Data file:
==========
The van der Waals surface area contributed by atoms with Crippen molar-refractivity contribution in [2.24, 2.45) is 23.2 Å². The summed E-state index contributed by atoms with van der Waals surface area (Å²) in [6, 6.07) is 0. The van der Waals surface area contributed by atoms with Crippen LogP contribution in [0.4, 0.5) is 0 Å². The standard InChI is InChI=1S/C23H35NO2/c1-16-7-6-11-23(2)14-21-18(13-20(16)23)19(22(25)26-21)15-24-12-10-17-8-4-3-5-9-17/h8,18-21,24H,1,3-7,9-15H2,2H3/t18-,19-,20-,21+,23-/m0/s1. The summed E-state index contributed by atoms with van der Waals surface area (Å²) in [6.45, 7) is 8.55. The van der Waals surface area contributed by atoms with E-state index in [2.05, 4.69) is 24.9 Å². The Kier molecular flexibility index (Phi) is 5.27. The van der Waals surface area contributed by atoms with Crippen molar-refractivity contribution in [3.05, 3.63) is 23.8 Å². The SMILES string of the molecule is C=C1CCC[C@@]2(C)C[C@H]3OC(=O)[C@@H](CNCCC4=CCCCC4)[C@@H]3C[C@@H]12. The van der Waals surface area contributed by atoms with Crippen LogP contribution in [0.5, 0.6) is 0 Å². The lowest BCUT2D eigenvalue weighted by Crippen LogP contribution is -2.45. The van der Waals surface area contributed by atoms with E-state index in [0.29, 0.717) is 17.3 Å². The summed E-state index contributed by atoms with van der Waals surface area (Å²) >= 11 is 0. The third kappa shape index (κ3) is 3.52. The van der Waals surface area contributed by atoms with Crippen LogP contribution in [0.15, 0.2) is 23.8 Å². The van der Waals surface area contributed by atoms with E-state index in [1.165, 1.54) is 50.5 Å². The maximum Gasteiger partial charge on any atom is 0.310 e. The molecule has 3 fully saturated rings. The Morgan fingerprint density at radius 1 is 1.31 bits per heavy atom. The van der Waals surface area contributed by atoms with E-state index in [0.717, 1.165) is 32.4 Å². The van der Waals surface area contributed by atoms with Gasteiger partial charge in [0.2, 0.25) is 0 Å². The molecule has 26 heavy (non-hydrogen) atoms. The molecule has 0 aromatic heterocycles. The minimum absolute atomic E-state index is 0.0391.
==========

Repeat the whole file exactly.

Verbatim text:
The van der Waals surface area contributed by atoms with Crippen molar-refractivity contribution in [2.24, 2.45) is 23.2 Å². The summed E-state index contributed by atoms with van der Waals surface area (Å²) in [6, 6.07) is 0. The van der Waals surface area contributed by atoms with Crippen LogP contribution in [0.4, 0.5) is 0 Å². The standard InChI is InChI=1S/C23H35NO2/c1-16-7-6-11-23(2)14-21-18(13-20(16)23)19(22(25)26-21)15-24-12-10-17-8-4-3-5-9-17/h8,18-21,24H,1,3-7,9-15H2,2H3/t18-,19-,20-,21+,23-/m0/s1. The summed E-state index contributed by atoms with van der Waals surface area (Å²) in [6.45, 7) is 8.55. The van der Waals surface area contributed by atoms with E-state index in [2.05, 4.69) is 24.9 Å². The Kier molecular flexibility index (Phi) is 5.27. The van der Waals surface area contributed by atoms with Crippen molar-refractivity contribution in [3.05, 3.63) is 23.8 Å². The SMILES string of the molecule is C=C1CCC[C@@]2(C)C[C@H]3OC(=O)[C@@H](CNCCC4=CCCCC4)[C@@H]3C[C@@H]12. The van der Waals surface area contributed by atoms with Crippen LogP contribution in [0.5, 0.6) is 0 Å². The lowest BCUT2D eigenvalue weighted by Crippen LogP contribution is -2.45. The van der Waals surface area contributed by atoms with E-state index in [0.29, 0.717) is 17.3 Å². The summed E-state index contributed by atoms with van der Waals surface area (Å²) >= 11 is 0. The third kappa shape index (κ3) is 3.52. The van der Waals surface area contributed by atoms with Crippen LogP contribution in [0.15, 0.2) is 23.8 Å². The van der Waals surface area contributed by atoms with E-state index in [1.165, 1.54) is 50.5 Å². The maximum Gasteiger partial charge on any atom is 0.310 e. The molecule has 3 fully saturated rings. The Morgan fingerprint density at radius 1 is 1.31 bits per heavy atom. The van der Waals surface area contributed by atoms with E-state index in [0.717, 1.165) is 32.4 Å². The van der Waals surface area contributed by atoms with Gasteiger partial charge in [0.2, 0.25) is 0 Å². The molecule has 26 heavy (non-hydrogen) atoms. The molecule has 0 aromatic heterocycles. The minimum absolute atomic E-state index is 0.0391.